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Confessions of an Irish Rebel
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Confessions of an Irish Rebel

3.97 of 5 stars 3.97  ·  rating details  ·  327 ratings  ·  10 reviews
The immigration man read my deportation order, looked at it and handed it back to me. 'Are you Irish?' he asked me.

'No' I said 'as a matter of fact, I'm Yemenite Arab.'

Two detectives came forward who were evidently there to meet me. 'Apparently he is Brendan Behan,' they said.

The immigration officer shook my hand and his hard face softened. 'Cead mile failte romhat abhaile
Paperback, 272 pages
Published February 27th 1994 by Arrow (first published 1965)
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more like 4.5 stars, honestly. and then only because it's being compared to Borstal Boy. This second memoir is also incredible, just a few things I wasn't too keen on about it, but overall fantastic. more name-droppy than Borstal Boy but if I drank with samuel beckett i'd probably name drop him too...

One of my favorites, was my introduction to Behan. I devoured it in a night and acquired Borstal Boy the next day.

It reads like you were listening to Behan reminisce over a pint of porter; a quality I found absolutely enthralling.

My words cannot do justice to this gem of a book

This was my first Brendan Behan book, and definately not my last. I am eager to check out Borstal Boy asap! Behan's humor is classic, even through tough times in his life. It's important to read the forward in this book to understand why it jumps around so much.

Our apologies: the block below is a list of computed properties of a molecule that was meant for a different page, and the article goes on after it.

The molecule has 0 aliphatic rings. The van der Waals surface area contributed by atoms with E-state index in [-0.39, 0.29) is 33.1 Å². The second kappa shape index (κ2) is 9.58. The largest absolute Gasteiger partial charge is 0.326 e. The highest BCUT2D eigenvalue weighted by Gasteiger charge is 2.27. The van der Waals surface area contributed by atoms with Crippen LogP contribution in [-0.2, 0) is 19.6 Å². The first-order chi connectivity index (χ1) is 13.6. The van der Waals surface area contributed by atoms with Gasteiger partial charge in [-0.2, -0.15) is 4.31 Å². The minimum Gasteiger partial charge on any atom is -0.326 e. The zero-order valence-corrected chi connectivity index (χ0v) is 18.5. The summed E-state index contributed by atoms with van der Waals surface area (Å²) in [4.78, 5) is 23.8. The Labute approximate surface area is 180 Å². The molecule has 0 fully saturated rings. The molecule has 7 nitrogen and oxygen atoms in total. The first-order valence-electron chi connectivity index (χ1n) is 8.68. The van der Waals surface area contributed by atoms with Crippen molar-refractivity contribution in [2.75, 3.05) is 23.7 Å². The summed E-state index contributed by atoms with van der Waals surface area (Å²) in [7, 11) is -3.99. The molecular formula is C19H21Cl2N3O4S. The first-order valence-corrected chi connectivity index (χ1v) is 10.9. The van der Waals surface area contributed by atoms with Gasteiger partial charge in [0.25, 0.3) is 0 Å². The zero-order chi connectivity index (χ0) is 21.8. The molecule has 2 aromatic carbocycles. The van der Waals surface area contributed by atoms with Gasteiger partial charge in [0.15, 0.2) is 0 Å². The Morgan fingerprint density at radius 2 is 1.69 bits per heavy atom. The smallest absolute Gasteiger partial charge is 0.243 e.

Follow up to Borstal Boy is entertaining, but tends to wander at times. The anecdotes are often very funny, and the dialogue again is strong. Ends quite suddenly, and I felt that there could have been more detail on his writing career.
China Bialos
Never again will I neglect the opportunity to throw an insult like "you poxy-faced bastard of a whore's melt." The narration does jump around a bit, but it's entertaining and reads exactly as I imagine he spoke.
Patrick O'Mahony
Brilliant writing from Brendan Behan, autobiographical, hilarious in parts. The man was a walking metaphor for all that is/was Irish.
Fell in LOVE with Behan while touring the Dublin Writer's Museum. Can't wait to read this book.
This is the second half of Behan's Autobio. I think much funnier than Borstal Boy
Graham Wright
I read this before I read Borstal Boy, and to be honest, I enjoyed it more.
Kind of meh, unfortunately.
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Brendan Francis Behan (Irish: Breandán Ó Beacháin) (9 February 1923 – 20 March 1964) was an Irish poet, short story writer, novelist, and playwright who wrote in both Irish and English. He was also an Irish republican and a volunteer in the Irish Republican Army.

Behan was born in the inner city of Dublin on 9 February 1923 into an educated working class family. He lived in a house on Russell Stree
More about Brendan Behan...
Borstal Boy The Complete Plays: The Hostage / The Quare Fellow / Richard's Cork Leg The Quare Fellow The Hostage Brendan Behan's New York

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